By John Swartzberg, M.D.
Are you sleep deprived?
The odds are good that you'll answer yes. In 2013, the Centers for Disease Control and Prevention called insufficient sleep a major public health problem, noting that nearly 30% of adults get less than six hours of sleep a night. And a national survey by the Better Sleep Council found that a solid majority of us (61%) crave sleep more than sex.
Check our chart: How Much Sleep Do You Really Need?
It's conventional wisdom that we sleep less than our ancestors, although that may not be true. One new study of hunter-gatherer societies found they sleep on average 5.7 to 7.1 hours a night, about the same as people in modern societies.
Honestly, the best way to tell if you're getting enough sleep is simple: Are you tired during the day? If you have energy and think clearly, you're probably getting enough sleep. If you feel tired, worn down, or fuzzyheaded, you probably need more sleep.
What can you do about those lost Zs if you do need more sleep? Here are 14 solid, proven, healthy ways to get better sleep.
1. Cut Caffeine. I admit it. I love caffeine. But if you're having trouble sleeping, it's important to reduce, if not eliminate, caffeine in your diet. If you can't give it up entirely, at least try to stay away from caffeine within four to six hours of bedtime; half of the caffeine you take in at 7 pm is still in your body at 11. It's not going to make a marked difference in just 24 hours, but within a few days of getting rid of caffeine, you should notice that you're sleeping better.
2. Limit Alcohol. This one is so falsely seductive. I've had so many patients, particularly elderly people, who rely on a glass of wine or two to help them with going to sleep. And it does that--there's no question about it. But alcohol also alters your sleep patterns and the quality of your sleep. When the alcohol level in your body drops a few hours later, it wakes you up and causes agitation, making it difficult to sleep peacefully for the rest of the night.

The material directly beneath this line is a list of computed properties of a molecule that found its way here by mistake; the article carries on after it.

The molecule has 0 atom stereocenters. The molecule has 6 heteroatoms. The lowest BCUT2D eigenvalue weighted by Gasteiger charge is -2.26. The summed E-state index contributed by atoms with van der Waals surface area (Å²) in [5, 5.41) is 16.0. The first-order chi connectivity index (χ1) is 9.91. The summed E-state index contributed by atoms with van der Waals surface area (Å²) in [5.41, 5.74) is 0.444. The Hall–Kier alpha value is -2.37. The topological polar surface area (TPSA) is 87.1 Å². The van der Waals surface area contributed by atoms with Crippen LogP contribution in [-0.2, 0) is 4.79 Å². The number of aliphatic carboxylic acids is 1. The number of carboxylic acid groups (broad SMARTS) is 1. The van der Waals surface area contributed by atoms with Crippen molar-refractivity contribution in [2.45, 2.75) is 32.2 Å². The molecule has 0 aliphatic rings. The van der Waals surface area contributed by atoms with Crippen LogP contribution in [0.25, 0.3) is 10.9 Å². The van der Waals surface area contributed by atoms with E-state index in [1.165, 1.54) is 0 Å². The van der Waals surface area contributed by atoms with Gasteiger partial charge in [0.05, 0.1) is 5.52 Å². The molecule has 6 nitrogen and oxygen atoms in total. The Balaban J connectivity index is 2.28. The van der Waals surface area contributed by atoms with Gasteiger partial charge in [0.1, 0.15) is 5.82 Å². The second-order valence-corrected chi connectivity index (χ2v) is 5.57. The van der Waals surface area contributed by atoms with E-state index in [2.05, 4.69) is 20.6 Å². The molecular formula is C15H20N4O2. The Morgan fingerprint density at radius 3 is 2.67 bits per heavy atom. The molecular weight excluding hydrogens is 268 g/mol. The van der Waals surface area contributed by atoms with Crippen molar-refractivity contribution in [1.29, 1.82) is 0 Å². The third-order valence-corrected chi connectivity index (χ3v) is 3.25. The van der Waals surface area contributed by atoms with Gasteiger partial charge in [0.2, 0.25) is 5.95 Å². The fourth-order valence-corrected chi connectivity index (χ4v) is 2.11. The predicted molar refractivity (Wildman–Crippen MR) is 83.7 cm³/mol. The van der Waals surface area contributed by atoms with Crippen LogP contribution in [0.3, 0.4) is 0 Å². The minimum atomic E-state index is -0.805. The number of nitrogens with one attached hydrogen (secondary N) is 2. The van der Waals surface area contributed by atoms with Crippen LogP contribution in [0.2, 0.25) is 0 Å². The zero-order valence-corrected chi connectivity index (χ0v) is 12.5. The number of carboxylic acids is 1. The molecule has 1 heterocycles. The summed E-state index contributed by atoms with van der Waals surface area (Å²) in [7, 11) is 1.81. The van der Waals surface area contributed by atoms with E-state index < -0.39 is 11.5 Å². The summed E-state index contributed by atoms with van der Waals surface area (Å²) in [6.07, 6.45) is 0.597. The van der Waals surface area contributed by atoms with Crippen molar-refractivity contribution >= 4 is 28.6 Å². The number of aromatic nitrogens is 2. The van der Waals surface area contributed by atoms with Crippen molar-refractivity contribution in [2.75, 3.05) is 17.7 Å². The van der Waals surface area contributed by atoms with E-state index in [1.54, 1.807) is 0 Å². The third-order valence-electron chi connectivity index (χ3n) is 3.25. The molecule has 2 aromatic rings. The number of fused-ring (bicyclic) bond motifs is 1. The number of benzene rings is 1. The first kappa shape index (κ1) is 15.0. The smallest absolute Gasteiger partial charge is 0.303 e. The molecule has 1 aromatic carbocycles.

3. Butt Out. Nicotine is a stimulant, just like caffeine and can disrupt your sleep. No doubt you already know a thousand reasons you should be giving up smoking--now you have a thousand and one.
4. Eat Lightly. The idea of falling into a tryptophan coma after a big Thanksgiving turkey dinner is a cultural touchstone, but in reality, a heavy meal just before bed isn't good for your sleep--or your health. Tryptophan is a building block of the sleep-related chemical serotonin, but the studies are conflicting as to whether the amount you get in food is enough to have any effect on sleep. What's much more convincing is what we know about when, what, and how much to eat. Eat lightly, if at all, before bed, and avoid foods that might cause stomach trouble--like anything that's spicy, fatty, or fried.
5. Set a Schedule. Your body needs to become habituated to going to bed and getting up at set times, whether it's a weekday or weekend. It sounds like tough love, but if you force yourself to get up, say, at 6:30 am for a few days, regardless of how you slept the night before, and then to go to bed promptly at 10:30 pm, it can help you re-set your sleep pattern. It might be painful for a few days, but it will likely be worth it.